Apple IDFA Policy may have flown under the radar. However, its impact on mobile marketing is not to be underestimated.
The policy change can have a significant effect on mobile acquisition campaigns, so app developers and mobile marketers should brace themselves for the tough changes ahead.
Update: Apple has announced that the update has been delayed until "early next year" to provide more time to prepare.
Apple’s Identifier for Advertisers (IDFA) helps mobile marketers see how well their ads and ad networks perform. IDFA enables marketers to track KPIs such as downloads, retention and signups to determine if their ads are achieving the intended results and optimize accordingly.
Say an app developer launches a new marketing campaign. Through IDFA, they’ll know if a click on an ad leads to an install on a device, if the user who clicked on the ad sets up an account and if they’re using the service from the app. This indicates to the developer that the ad is working and to what extent.
This can also be used to identify valuable user demographics for each ad. IDFA is used to help identify what ads certain users respond to in order to deliver optimized ad marketing and help marketers reach their core audiences.
Previously, IDFA was turned on for users by default and had to be manually turned off. With iOS 14, that is no longer the case.
Instead, users must opt-in to use IDFA. When they do, they’ll receive a permission dialogue asking for permission to “track you across apps and websites owned by other companies.”
Given growing concerns around user and data privacy, it is unlikely that users will actively seek and grant these permissions. This essentially kills IDFA for marketers without actually removing it from the platform.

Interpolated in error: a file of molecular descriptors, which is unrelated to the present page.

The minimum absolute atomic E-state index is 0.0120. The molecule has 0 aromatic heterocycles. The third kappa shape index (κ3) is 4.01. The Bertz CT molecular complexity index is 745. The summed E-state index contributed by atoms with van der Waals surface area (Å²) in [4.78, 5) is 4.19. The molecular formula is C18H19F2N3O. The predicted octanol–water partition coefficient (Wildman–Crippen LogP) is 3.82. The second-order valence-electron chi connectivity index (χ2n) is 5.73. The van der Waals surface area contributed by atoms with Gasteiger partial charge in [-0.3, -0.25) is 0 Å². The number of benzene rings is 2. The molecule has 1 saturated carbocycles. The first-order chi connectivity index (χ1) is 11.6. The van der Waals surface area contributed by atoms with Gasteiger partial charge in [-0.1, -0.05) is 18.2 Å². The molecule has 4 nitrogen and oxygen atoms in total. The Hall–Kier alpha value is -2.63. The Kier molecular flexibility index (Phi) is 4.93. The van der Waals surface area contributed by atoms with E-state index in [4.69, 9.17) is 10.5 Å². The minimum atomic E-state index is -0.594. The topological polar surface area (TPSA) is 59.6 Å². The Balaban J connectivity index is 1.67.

What this change will do is make it more difficult for marketers to measure the results of their ads and target specific users.
This will primarily impact mobile user acquisition for mobile ads outside of Apple Search Ads, such as on Facebook or Google. Marketers need to be able to track the effectiveness of their advertisements on those networks, but unless users specifically opt in for those apps, they’ll be unable to.
Enter SKAdNetwork, Apple’s new framework for mobile attribution.
SKAdNetwork is designed with a focus on privacy. This mobile attribution framework will inform advertisers which ads resulted in desired actions while providing no information about the users or devices they’re used on.
If a marketer launches an ad through an ad network and a user on an iOS 14 device downloads an app through it, Apple will send a postback to the ad network. This will validate the conversion without including any user or device-specific information.
It will still provide data on which publisher drove which install. It will not include any identifying information, such as location or other user-level data.
How will this impact Apple Search Ads? Since Search Ads are focused entirely on mobile user acquisition within the App Store, and its ad targeting is determined by keywords, it may feel like it will not lose much from the change to IDFA.
However, Search Ads reporting only provides so much information. While it does show impressions, conversions, CPT and CPA, finding information like registrations or in-app purchases tied to ad campaigns requires additional attribution tools. How SKAdNetwork will impact this has yet to be seen.
Mobile marketers have until the launch of iOS 14 to prepare for the change to IDFA. New iOS launches have traditionally been in September, which gives marketers a few months to switch to SKAdNetwork support. Failing to act in time risks losing insights into your mobile ad performance.
This will undoubtedly shake up mobile advertising, but with enough preparation, app marketers will be able to overcome the challenge.
Want more information regarding App Store Optimization? Contact Gummicube and we’ll help get your strategy started.